II. During the whole continu ance of the war, and during the fix months which fhall follow the con clufion of a peace between Austria and France, his Imperial majesty fhall not be bound to pay any interest upon the fum of two millions advanced, as ftipulated in the preceding article, Great Britain confenting to take this charge upon her own account until the period above mentioned. But on the expiration of the term of fix months after the conclufion of peace, his Imperial majefty fhall pay for the future to the British government, or to the individuals who fhall be pointed out by the British government, an annual rent or annual rents, making altogether
altogether the amount of the intereft of the two millions advanced, which intereft fhall be calculated at the fame rate as the intereft of the loan made on account of the British government in the prefent year. His Imperial majefty fhall moreover pay annually to the British government the fum of 20,000l. fterling at two periods, that is to fay, 10,000l. every fix months, which fum thall be employed in the fucceffive purchafe and reduction of the principal of the two millions, according to the method adopted by the British government in its own loans.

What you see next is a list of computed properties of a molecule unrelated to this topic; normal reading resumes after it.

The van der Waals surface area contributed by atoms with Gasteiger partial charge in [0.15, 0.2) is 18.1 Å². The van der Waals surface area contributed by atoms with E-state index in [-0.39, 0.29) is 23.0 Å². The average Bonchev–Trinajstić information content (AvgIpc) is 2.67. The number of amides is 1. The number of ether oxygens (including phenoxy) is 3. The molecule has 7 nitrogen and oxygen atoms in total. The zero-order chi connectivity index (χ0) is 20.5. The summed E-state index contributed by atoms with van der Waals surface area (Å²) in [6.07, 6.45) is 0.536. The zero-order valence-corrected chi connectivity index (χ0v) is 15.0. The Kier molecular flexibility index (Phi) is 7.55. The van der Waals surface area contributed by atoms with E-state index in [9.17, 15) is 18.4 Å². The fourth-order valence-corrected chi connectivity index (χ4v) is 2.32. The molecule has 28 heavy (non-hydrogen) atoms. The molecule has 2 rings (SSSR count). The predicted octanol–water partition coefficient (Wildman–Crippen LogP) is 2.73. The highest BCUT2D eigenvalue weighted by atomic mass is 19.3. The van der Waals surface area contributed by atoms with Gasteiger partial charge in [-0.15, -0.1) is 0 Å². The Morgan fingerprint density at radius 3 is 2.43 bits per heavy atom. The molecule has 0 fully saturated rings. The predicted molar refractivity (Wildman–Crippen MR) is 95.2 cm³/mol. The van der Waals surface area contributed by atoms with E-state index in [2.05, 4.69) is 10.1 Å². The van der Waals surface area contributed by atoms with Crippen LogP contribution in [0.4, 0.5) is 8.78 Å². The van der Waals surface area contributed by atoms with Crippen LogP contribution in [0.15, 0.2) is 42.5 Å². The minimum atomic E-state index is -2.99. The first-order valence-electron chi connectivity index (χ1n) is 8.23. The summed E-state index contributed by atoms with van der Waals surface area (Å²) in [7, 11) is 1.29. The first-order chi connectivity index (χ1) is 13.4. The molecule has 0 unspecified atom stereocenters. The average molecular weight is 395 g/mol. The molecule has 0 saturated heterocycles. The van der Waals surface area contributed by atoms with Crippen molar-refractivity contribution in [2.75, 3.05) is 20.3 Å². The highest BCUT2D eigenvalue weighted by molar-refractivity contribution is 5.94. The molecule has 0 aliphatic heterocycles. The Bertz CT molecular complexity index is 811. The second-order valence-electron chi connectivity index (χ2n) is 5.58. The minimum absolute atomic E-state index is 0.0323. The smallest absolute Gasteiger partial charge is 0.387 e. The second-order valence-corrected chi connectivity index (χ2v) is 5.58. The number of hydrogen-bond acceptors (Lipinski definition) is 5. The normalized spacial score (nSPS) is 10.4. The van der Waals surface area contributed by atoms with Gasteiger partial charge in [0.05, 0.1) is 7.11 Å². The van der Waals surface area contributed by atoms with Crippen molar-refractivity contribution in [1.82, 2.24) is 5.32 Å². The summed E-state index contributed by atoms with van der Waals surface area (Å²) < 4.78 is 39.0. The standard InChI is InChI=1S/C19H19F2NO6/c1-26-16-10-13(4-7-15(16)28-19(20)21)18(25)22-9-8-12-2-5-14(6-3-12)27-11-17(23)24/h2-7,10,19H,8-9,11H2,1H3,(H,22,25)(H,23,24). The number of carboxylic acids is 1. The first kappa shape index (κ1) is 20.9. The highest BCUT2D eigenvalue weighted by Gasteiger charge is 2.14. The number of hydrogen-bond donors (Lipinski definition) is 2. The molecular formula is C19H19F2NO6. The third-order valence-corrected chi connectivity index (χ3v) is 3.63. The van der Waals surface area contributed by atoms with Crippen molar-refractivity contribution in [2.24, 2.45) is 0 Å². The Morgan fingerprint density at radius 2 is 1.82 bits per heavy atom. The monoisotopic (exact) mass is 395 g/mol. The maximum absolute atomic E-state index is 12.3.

the enemy, in conformity to the conventions and capitulations concluded on this fubject by the king of Great Britain." His Britannic majefty fhall take the neceffary meafures for the farther reinforcement of the army of his Imperial majefty in Germany, by as great a number as poffible of Germah and Swifs troops.
V. Their Imperial and Britannic majefties engage, during the whole continuance of the prefent convention, not to make a feparate peace with the French republic, without the previous and exprefs confent of of each other. They engage likewife not to treat with the enemy, nor to receive from him any overtures either for a private peace, or for a general pacification, without making, mutually, communications of them with openness, and acting in every refpect in perfect concert.